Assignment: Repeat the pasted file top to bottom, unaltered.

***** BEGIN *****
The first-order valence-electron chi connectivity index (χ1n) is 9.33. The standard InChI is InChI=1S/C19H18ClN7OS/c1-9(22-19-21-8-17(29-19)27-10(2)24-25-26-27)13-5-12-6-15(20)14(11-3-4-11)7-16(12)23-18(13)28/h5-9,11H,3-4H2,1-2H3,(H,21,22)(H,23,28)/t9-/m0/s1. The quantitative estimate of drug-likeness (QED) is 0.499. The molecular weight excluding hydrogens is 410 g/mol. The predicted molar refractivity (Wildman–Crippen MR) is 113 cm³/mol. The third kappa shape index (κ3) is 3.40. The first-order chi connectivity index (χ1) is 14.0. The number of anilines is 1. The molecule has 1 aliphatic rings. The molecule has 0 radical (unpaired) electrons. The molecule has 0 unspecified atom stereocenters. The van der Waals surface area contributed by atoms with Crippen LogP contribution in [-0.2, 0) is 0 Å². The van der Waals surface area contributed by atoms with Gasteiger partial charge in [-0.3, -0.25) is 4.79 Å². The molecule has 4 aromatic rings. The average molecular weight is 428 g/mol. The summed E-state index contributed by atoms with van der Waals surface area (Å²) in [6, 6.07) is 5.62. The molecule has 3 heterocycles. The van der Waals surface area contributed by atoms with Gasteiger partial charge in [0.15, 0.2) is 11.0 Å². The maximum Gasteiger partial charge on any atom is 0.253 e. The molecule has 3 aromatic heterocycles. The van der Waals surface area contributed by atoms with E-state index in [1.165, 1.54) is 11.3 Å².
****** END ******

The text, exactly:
The first-order valence-electron chi connectivity index (χ1n) is 9.33. The standard InChI is InChI=1S/C19H18ClN7OS/c1-9(22-19-21-8-17(29-19)27-10(2)24-25-26-27)13-5-12-6-15(20)14(11-3-4-11)7-16(12)23-18(13)28/h5-9,11H,3-4H2,1-2H3,(H,21,22)(H,23,28)/t9-/m0/s1. The quantitative estimate of drug-likeness (QED) is 0.499. The molecular weight excluding hydrogens is 410 g/mol. The predicted molar refractivity (Wildman–Crippen MR) is 113 cm³/mol. The third kappa shape index (κ3) is 3.40. The first-order chi connectivity index (χ1) is 14.0. The number of anilines is 1. The molecule has 1 aliphatic rings. The molecule has 0 radical (unpaired) electrons. The molecule has 0 unspecified atom stereocenters. The van der Waals surface area contributed by atoms with Crippen LogP contribution in [-0.2, 0) is 0 Å². The van der Waals surface area contributed by atoms with Gasteiger partial charge in [-0.3, -0.25) is 4.79 Å². The molecule has 4 aromatic rings. The average molecular weight is 428 g/mol. The summed E-state index contributed by atoms with van der Waals surface area (Å²) in [6, 6.07) is 5.62. The molecule has 3 heterocycles. The van der Waals surface area contributed by atoms with Gasteiger partial charge in [0.15, 0.2) is 11.0 Å². The maximum Gasteiger partial charge on any atom is 0.253 e. The molecule has 3 aromatic heterocycles. The van der Waals surface area contributed by atoms with E-state index in [1.165, 1.54) is 11.3 Å².